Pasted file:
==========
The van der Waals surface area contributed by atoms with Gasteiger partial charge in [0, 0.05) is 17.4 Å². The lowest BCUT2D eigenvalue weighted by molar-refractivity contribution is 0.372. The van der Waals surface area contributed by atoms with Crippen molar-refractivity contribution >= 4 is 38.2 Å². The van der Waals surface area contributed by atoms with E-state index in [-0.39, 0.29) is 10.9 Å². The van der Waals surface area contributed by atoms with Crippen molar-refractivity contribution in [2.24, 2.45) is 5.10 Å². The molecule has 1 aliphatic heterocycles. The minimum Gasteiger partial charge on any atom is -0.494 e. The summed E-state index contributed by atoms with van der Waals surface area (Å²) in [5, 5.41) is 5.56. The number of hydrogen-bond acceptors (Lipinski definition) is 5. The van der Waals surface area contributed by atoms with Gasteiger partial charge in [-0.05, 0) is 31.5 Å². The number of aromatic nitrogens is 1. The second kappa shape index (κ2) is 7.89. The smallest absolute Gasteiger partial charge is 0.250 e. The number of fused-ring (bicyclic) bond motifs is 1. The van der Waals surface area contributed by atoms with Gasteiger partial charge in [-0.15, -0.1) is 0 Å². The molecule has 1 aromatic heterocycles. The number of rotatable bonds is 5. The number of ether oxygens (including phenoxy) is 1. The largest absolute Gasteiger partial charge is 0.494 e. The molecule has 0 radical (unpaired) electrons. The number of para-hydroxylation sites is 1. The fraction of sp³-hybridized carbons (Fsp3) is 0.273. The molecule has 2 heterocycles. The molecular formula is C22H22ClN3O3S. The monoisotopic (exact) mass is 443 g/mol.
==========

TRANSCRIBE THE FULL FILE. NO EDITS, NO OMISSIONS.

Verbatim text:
The van der Waals surface area contributed by atoms with Gasteiger partial charge in [0, 0.05) is 17.4 Å². The lowest BCUT2D eigenvalue weighted by molar-refractivity contribution is 0.372. The van der Waals surface area contributed by atoms with Crippen molar-refractivity contribution >= 4 is 38.2 Å². The van der Waals surface area contributed by atoms with E-state index in [-0.39, 0.29) is 10.9 Å². The van der Waals surface area contributed by atoms with Crippen molar-refractivity contribution in [2.24, 2.45) is 5.10 Å². The molecule has 1 aliphatic heterocycles. The minimum Gasteiger partial charge on any atom is -0.494 e. The summed E-state index contributed by atoms with van der Waals surface area (Å²) in [5, 5.41) is 5.56. The number of hydrogen-bond acceptors (Lipinski definition) is 5. The van der Waals surface area contributed by atoms with Gasteiger partial charge in [-0.05, 0) is 31.5 Å². The number of aromatic nitrogens is 1. The second kappa shape index (κ2) is 7.89. The smallest absolute Gasteiger partial charge is 0.250 e. The number of fused-ring (bicyclic) bond motifs is 1. The van der Waals surface area contributed by atoms with Gasteiger partial charge in [-0.15, -0.1) is 0 Å². The molecule has 1 aromatic heterocycles. The number of rotatable bonds is 5. The number of ether oxygens (including phenoxy) is 1. The largest absolute Gasteiger partial charge is 0.494 e. The molecule has 0 radical (unpaired) electrons. The number of para-hydroxylation sites is 1. The fraction of sp³-hybridized carbons (Fsp3) is 0.273. The molecule has 2 heterocycles. The molecular formula is C22H22ClN3O3S. The monoisotopic (exact) mass is 443 g/mol.